Another level earlier in the game makes use of the Propeller Block that allows Mario to speed high and fast into the sky, then slowly float down. The depth in this level with 3D turned on makes it seem as if Mario is hundreds of feet up in the air. In 2D mode, the dazzling effect is nonexistent and Mario might as well be playing on a nearly flat surface.

Super Mario 3D Land plays with a fixed camera that changes perspective from level-to-level or even within levels depending on the design. As Mario makes his way around, there's always this gut feeling that there might be a little area or extra goodies tucked away in the background, just below the bottom of the frame, or just above a tree's top. There are torches and bushes begging for Fire Mario to torch them, and tunnels behind walls and alcoves to explore. Though each level can be completed in mere minutes, there's often much more to discover if one takes some extra precious seconds to poke around.

So far I've mentioned Super Mario 3D Land falls on the easier side of Mario games and will be readily accessible to young kids. Yet, to get the most out of the game, the 3D mode should be turned on. By now we all know Nintendo warns against the use of 3D on 3DS for gamers under the age of 7. It's quite the Catch 22.

The best I can offer regarding this conundrum is yes, Super Mario 3D Land is fully playable in 2D for kids. Even small pipe rooms that offer a Q-Bert-like board with some raised blocks appearing in front of others is accessible in 2D as well as 3D. The difference is judging Mario's position within the space, finding hidden areas and simply feeling more immersed is more achievable in 3D, but the mode is not a necessity to play the game from start to finish.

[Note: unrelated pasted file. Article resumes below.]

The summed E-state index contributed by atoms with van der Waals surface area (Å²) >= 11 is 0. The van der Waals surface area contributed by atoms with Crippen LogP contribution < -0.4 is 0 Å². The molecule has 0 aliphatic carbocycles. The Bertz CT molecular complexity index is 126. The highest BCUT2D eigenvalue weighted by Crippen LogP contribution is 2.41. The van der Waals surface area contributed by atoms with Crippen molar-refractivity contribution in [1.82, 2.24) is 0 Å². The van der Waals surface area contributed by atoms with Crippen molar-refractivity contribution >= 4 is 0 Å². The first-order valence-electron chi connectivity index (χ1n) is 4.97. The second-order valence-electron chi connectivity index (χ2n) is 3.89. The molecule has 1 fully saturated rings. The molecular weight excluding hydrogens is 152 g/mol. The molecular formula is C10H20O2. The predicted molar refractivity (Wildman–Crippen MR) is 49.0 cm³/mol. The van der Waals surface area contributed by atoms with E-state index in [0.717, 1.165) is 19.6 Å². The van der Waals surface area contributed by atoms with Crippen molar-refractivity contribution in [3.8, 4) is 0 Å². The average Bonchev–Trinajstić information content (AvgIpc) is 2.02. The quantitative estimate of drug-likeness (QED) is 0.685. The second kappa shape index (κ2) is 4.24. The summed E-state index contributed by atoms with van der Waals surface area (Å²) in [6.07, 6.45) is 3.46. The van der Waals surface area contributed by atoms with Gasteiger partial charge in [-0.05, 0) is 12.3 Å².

Brisk to shoehorn into lifestyles on the go, visually polished, and multi-dimensional by design instead of by gimmick, Super Mario 3D Land is a worthy inclusion in the growing Mario family of games and a great way to kick off the plumber's Mushroom Kingdom adventures on 3DS.

- Dan Bradley

Shop for Super Mario 3D Land on Nintendo 3DS at Amazon.com (November 13, 2011 release date)

Nintendo is celebrating the launch of Super Mario 3D Land in Times Square, New York City on Saturday, November 12 beginning at 10am. Included in the festivities are real-life 3D pipes to climb through, trampolines to jump on for 3D coins, and a chance to play the game a day early. Also expect the event to kick off with a mass performance by Nintendo characters, a set of exclusive Tanooki ears and tails to be rewarded to fans while supplies last, free mushroom pizza slices to the first 1,000 consumers onsite that tweet using the #SuperMario3D Twitter hashtag, and the best Mario fans being given the opportunity to buy Super Mario 3D Land for 3DS a day early at Toys "R" Us.

Cheers:
  • Lives up to its 3D billing by rendering 2D the secondary experience
  • Plays fast and appropriate for portable gaming
  • Poking around for hidden areas is encouraged
  • Visual and musical nods to the best of past Mario games
  • Boomerang suit is sweet revenge
  • Finely polished from top to bottom
  • Zelda tribute level
  • Jeers:
  • A little too easy to get through for Mario veterans
  • Street Pass Mystery Boxes are a tough sell
  • Kids under 7 won't get to experience the superior 3D mode, unless their parents ignore the warnings
  • Overall:

    9.0